Where the Heart Leads Is A Surreal Quiet Journey

What Does the Heart Lead?

Where the Heart Leads is a narrative adventure game available on the Playstation 4and 5 on July 13th. You play as Whit, who is transported through a journey in time. He will revisit and reshape relationships with various key figures in his life. This includes his overbearing parents, a past love and his brother. Players will make decisions that will influence the world around them. Speak coldly to people and they’ll become less apt to aid you in your adventures. Whatever choices you make will impact how you play and, ultimately, what story you participate in.

Where The Heart Leads
image credit: Armature

Playing the Heart Strings

Where the Heart Leads gives a mish-mash of various gameplay mechanics. You roam the world from a pulled-back third-person camera. Interactions are done through dialogue options that you choose from. These choices will create little branches and will modify your gameplay more and more as the game goes on. It really feels like a modern point and click adventure as the gameplay mechanics are open interaction to further the story.

The material is adult in content. Not in a graphic or sexual manner, but in themes of love, regret and nostalgia. All of this is done through an interesting surreal storytelling technique, where the majority of the people Whit interacts with are simply silhouette avatars of past figures in his life. They don’t move, but once you’ve interacted with them, they instantly change posture and/or position.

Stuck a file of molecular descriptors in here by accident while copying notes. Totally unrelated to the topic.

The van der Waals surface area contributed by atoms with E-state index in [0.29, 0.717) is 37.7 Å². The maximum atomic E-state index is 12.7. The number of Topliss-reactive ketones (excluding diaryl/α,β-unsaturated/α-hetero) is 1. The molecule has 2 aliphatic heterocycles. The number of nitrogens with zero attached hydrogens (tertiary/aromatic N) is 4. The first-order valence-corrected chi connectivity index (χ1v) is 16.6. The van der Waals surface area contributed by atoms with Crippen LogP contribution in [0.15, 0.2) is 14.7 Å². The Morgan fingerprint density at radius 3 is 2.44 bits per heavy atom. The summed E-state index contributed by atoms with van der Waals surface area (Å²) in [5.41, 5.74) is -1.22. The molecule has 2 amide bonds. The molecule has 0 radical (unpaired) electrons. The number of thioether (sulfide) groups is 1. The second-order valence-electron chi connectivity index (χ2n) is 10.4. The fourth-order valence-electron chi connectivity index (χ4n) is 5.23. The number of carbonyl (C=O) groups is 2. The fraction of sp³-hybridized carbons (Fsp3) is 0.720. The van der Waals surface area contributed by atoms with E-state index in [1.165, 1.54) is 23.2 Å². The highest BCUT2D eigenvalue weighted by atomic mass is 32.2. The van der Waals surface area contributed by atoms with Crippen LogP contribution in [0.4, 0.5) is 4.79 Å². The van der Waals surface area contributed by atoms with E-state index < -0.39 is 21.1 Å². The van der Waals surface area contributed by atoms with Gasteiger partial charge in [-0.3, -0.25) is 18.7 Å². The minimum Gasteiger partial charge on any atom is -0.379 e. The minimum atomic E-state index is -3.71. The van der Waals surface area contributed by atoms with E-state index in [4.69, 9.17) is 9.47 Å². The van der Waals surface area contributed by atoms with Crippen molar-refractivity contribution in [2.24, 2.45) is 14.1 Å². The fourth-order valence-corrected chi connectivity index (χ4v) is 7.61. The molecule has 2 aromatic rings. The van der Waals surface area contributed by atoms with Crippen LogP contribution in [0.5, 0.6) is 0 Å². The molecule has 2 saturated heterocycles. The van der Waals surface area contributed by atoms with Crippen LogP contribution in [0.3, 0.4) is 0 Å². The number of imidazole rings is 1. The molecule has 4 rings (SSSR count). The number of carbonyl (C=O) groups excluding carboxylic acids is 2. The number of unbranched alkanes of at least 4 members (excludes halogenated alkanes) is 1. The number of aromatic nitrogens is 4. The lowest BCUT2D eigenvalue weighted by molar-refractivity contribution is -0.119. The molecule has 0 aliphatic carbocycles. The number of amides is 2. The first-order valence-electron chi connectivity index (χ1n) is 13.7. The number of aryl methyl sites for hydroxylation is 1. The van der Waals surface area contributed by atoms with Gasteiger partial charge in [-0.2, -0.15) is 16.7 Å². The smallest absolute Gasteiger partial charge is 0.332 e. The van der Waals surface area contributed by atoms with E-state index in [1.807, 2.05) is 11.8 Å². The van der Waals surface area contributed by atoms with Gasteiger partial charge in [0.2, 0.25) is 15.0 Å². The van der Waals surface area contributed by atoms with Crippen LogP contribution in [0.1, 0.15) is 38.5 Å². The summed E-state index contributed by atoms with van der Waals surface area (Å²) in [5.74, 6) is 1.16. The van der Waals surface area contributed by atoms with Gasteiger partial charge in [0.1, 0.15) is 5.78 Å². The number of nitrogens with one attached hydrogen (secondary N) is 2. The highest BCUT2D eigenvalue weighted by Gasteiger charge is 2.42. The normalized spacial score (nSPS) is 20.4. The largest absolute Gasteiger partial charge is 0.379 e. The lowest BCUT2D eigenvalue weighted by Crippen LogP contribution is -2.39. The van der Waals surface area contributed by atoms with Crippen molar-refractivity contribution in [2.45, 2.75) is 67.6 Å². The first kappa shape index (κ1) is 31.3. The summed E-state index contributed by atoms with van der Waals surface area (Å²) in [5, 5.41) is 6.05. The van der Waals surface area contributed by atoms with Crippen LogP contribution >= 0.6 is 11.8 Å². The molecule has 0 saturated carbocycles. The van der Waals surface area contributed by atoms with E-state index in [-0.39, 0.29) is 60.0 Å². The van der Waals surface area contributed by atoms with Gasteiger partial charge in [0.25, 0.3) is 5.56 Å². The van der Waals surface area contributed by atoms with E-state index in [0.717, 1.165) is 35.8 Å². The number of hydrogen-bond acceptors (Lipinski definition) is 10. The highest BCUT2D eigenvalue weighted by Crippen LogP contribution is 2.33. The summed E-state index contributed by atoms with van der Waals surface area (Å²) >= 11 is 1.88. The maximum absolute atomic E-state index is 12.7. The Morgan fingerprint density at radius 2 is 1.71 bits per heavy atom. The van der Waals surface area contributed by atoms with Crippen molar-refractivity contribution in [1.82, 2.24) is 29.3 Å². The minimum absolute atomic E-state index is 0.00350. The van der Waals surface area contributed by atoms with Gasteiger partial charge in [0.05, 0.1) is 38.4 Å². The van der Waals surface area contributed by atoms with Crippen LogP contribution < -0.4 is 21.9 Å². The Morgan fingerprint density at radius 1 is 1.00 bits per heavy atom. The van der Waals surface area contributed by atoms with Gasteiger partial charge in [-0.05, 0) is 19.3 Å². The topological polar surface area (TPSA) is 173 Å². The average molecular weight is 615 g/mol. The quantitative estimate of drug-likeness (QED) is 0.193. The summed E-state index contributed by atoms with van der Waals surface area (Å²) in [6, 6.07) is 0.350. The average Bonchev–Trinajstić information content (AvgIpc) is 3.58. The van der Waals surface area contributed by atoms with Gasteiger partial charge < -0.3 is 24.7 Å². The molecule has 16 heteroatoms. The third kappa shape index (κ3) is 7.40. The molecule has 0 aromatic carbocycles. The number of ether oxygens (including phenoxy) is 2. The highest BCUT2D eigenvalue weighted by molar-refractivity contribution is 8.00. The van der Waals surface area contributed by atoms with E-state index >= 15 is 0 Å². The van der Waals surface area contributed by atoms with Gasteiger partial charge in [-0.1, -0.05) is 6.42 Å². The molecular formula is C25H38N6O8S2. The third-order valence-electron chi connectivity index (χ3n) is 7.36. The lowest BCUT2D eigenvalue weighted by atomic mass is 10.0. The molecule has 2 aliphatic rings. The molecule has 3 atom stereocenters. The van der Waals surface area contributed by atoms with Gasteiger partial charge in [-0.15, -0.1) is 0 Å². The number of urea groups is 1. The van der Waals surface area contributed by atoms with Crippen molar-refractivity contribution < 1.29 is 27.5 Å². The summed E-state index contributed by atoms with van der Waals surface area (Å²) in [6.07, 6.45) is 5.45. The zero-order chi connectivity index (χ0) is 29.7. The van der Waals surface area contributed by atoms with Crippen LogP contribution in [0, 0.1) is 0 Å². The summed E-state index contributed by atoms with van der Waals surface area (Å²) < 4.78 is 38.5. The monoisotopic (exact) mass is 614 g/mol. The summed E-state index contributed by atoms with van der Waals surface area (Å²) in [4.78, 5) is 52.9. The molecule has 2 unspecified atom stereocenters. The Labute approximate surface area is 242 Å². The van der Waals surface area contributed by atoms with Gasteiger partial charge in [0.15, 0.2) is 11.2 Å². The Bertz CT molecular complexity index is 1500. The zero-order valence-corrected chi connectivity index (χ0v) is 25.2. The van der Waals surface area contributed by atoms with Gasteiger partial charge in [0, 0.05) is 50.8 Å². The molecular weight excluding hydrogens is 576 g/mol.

This is an obvious reminder that these aren’t characters based in the true reality of the game, but are surreal tools to get Whit through his journey of reflection. There are not really any puzzles, but just a series of tasks that must be accomplished through the narrative. This will either fully engage you or bore you to death.

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Leading to a Purchase?

The graphics are an interesting watercolor style, which were not particularly appealing. It gives the impression of a Sim type game, but without the polish. The italicized text that appears in small text boxes isn’t the easiest to read. The addition of voice-over or at least a more prominent view of the dialogue would elevate your gameplay.

The camera angle for the most part is an enjoyable aspect of gameplay allowing you to see the interesting landscapes. You will occasionally reach awkward moments where scenery unintentionally obscures your view of the protagonist. The soundtrack is quite peaceful and will lead you to a state of ataraxis. Overall, if you’re into very thick reading and introspective indie games, then for $25 and eleven hours of gameplay, this game will be right up your alley.

Written by Trevor Forrest.